Devout, courageous Jews are stimulating a major revival of concern for religious liberty.

The immediate focus is the plight of Jews in the Soviet Union. Their activities have been restricted for many years, but the issue has been coming to a head only recently. Many want to emigrate to Israel. Soviet authorities have frowned on this but have let a few go.

The latest event interpreted by Jews as repression was a trial in May of four Jews in Riga, Latvia. They were found guilty of anti-Soviet activity and sentenced to prison terms ranging from one to three years.

The trial provided Exhibit A for a crusading Jewess, Mrs. Rivka Alexandrovich, 47, who has crisscrossed the Western world in recent weeks to call public attention to Soviet persecution of those who take their Judaism seriously. Her 23-year-old daughter was one of the Riga defendants. “The only crime is that Ruth is Jewish,” said Mrs. Alexandrovich, who taught English in Riga for twenty-five years and was allowed to emigrate to Israel with an 18-year-old son only a few weeks ago. Ruth, a nurse, has been in jail since last October. At the trial in May she was given a one-year term. Her father has remained behind with her in the Soviet Union.

Pleas like those of Mrs. Alexandrovich are arousing the interest of many who heretofore have thought that religious persecution existed almost exclusively in the minds of right-wing nuts. They are also putting ecumenists on the spot, obliging them to speak up on the denial of religious freedom in many Communist countries. Thus far, the ecumenical movement has been promoting the kind of dialogue with Communists that sweeps such unpleasantries under diplomatic rugs.

Mrs. Alexandrovich has appeared on a number of television shows in the United States and has held press conferences and interviews arranged by the American Jewish Committee. She made an impassioned speech to the United Presbyterian General Assembly in Rochester, New York. Rabbi Marc Tanenbaum, national interreligious affairs director of the American Jewish Committee, called her “the latest missionary of mercy to your consciences.” He said the Western world has been lulled into a feeling of security regarding religion in the Soviet Union.

In a meeting with churchmen in New York, Mrs. Alexandrovich said there are still about forty Jews awaiting trial in the Soviet Union, including nine in Kishinve, Moldavia. But she made it clear that Protestants, Catholics, Orthodox, and even Muslims also were under attack in the Soviet Union. When Tanenbaum remarked that the plight of the Baptists was just as bad as that of the Jews, she broke in, saying, “Terrible, terrible.” She said she had attended the trial of a Baptist peasant and marveled at his calmness. “I’ll never forget his speech,” she said. “He told the judge, ‘I’m not afraid of you. You are not a judge. I have only one Judge.’ ”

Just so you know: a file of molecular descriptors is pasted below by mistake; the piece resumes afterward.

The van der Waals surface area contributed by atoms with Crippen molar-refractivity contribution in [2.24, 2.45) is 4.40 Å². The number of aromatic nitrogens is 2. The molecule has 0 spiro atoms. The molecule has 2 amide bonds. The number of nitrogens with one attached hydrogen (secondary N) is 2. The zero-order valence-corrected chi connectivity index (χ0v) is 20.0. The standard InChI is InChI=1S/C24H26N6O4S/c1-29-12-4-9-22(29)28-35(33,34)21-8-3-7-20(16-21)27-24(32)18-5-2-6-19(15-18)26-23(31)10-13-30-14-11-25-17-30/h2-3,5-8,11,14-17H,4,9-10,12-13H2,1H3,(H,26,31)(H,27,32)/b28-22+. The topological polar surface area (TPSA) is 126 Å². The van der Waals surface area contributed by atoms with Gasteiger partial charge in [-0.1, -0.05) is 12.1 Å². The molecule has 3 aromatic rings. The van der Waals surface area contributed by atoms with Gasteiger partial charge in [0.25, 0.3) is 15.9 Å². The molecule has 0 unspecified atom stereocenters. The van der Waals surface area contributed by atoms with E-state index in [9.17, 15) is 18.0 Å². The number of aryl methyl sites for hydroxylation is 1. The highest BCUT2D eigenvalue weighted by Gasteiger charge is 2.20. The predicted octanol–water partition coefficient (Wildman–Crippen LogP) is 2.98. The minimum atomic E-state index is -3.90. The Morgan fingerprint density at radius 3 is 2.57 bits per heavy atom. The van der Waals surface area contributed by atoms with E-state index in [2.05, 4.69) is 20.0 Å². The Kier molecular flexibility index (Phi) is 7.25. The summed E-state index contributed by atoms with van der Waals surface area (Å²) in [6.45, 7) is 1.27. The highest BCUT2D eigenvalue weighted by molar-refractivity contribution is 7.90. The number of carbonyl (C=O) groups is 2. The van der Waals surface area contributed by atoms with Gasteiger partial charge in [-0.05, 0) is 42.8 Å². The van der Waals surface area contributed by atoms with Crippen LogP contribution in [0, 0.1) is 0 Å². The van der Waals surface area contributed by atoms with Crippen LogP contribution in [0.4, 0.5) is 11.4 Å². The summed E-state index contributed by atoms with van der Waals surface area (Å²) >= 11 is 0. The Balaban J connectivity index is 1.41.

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She said that the prison camp to which her daughter was being sent had eighteen women prisoners, and that most of them were Baptists.

She described as “an evil position” the stance taken by churchmen who say they avoid speaking out against specific acts of religious persecution because of fear of reprisals against those involved. “It is high time to go ahead and speak,” she declared. “Each step is a drop in the cup, and someday it will overflow.”

There is a remarkable renewal of interest in religion in the Soviet Union, according to Mrs. Alexandrovich, especially among young people. “One thousand Jews have become Christians,” she says, “and some Christians are becoming Jews.” She contends that “there is no underground church. That is a term of the KGB.”

Cuban Jews: Trial By Change

Jews in Cuba live normal lives and are not persecuted as those in coercive Russia. Their synagogues are open, and the Castro government pays the bus fares for their children to attend a Jewish nationalized school.

These startling observations come not from the lips of a government propagandist but from American rabbi Everitt Gendler, who recently returned from a see-it-yourself tour of Cuba.

In a report released privately in Geneva last month, Gendler said there is among Cuban Jews “a vitality of spirit, a dedication to the welfare and education of youth, and a cooperation and sharing which I had felt elsewhere only in Israel.”

Rabbi Gendler, who has been at the Jewish center in Princeton, New Jersey, says the bold Cuban experiment has not hindered the five Jewish congregations where worship is held in Spanish, English, and Hebrew. In one of these—Temple Beth Israel, situated in a fine old converted mansion on the broad, palm-lined boulevard of Velado—men and women sit together.

Before the Castro regime took over there were 10,000 Jews in Cuba. Rough estimates now place the figure at only 1,000. Most of the rest fled to the United States.

The Castro government has continued to permit the Jews to have kosher meat despite severe rationing. And the teaching of Hebrew and of Jewish history and culture is encouraged. After speaking with Jews of varying outlooks—some sympathetic to the revolution, some neutral, and some hostile—Gendler said: “I found unanimous agreement on one front. The government has been beyond criticism in its respect and consideration of Jewish religious needs.”

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Cuba has full diplomatic relations with Israel. This leads to the ironic situation of a U.S.-supported middle nation helping a Communist country that is at great odds with the same U. S. government. Gendler, who is the first of his faith in the United States to enter Cuba since 1963, says that while there is no overt hostility from the government, a “deteriorating world political situation is likely to harden some of the present Cuban flexibilities.”


Anxiety In Israel